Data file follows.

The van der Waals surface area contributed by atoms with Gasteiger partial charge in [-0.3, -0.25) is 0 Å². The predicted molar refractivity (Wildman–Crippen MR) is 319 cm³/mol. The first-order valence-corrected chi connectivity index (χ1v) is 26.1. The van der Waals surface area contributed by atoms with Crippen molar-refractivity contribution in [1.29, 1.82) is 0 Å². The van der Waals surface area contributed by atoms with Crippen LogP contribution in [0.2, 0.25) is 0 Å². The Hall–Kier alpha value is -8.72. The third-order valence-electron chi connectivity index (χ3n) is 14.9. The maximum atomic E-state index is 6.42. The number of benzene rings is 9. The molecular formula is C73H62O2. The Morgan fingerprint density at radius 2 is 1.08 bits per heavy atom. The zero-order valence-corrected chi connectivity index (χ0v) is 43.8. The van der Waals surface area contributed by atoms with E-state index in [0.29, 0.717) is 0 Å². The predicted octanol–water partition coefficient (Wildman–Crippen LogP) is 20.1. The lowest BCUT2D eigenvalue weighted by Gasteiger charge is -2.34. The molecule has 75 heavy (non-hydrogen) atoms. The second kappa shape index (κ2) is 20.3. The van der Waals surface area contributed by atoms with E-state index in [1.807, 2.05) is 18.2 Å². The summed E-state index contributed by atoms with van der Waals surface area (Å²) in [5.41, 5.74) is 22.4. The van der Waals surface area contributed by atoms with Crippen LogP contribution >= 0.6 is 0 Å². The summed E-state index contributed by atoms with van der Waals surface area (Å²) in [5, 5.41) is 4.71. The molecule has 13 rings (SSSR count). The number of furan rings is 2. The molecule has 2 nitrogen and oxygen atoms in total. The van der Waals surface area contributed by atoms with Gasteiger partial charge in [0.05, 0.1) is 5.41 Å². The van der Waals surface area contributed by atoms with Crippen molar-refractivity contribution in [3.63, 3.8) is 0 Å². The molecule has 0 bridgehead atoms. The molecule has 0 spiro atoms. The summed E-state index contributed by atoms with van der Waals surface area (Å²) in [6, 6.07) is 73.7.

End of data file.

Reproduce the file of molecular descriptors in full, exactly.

The van der Waals surface area contributed by atoms with Gasteiger partial charge in [-0.3, -0.25) is 0 Å². The predicted molar refractivity (Wildman–Crippen MR) is 319 cm³/mol. The first-order valence-corrected chi connectivity index (χ1v) is 26.1. The van der Waals surface area contributed by atoms with Crippen molar-refractivity contribution in [1.29, 1.82) is 0 Å². The van der Waals surface area contributed by atoms with Crippen LogP contribution in [0.2, 0.25) is 0 Å². The Hall–Kier alpha value is -8.72. The third-order valence-electron chi connectivity index (χ3n) is 14.9. The maximum atomic E-state index is 6.42. The number of benzene rings is 9. The molecular formula is C73H62O2. The Morgan fingerprint density at radius 2 is 1.08 bits per heavy atom. The zero-order valence-corrected chi connectivity index (χ0v) is 43.8. The van der Waals surface area contributed by atoms with E-state index in [0.29, 0.717) is 0 Å². The predicted octanol–water partition coefficient (Wildman–Crippen LogP) is 20.1. The lowest BCUT2D eigenvalue weighted by Gasteiger charge is -2.34. The molecule has 75 heavy (non-hydrogen) atoms. The second kappa shape index (κ2) is 20.3. The van der Waals surface area contributed by atoms with E-state index in [1.807, 2.05) is 18.2 Å². The summed E-state index contributed by atoms with van der Waals surface area (Å²) in [5.41, 5.74) is 22.4. The van der Waals surface area contributed by atoms with Crippen LogP contribution >= 0.6 is 0 Å². The summed E-state index contributed by atoms with van der Waals surface area (Å²) in [5, 5.41) is 4.71. The molecule has 13 rings (SSSR count). The number of furan rings is 2. The molecule has 2 nitrogen and oxygen atoms in total. The van der Waals surface area contributed by atoms with Gasteiger partial charge in [0.05, 0.1) is 5.41 Å². The van der Waals surface area contributed by atoms with Crippen molar-refractivity contribution in [3.63, 3.8) is 0 Å². The molecule has 0 bridgehead atoms. The molecule has 0 spiro atoms. The summed E-state index contributed by atoms with van der Waals surface area (Å²) in [6, 6.07) is 73.7.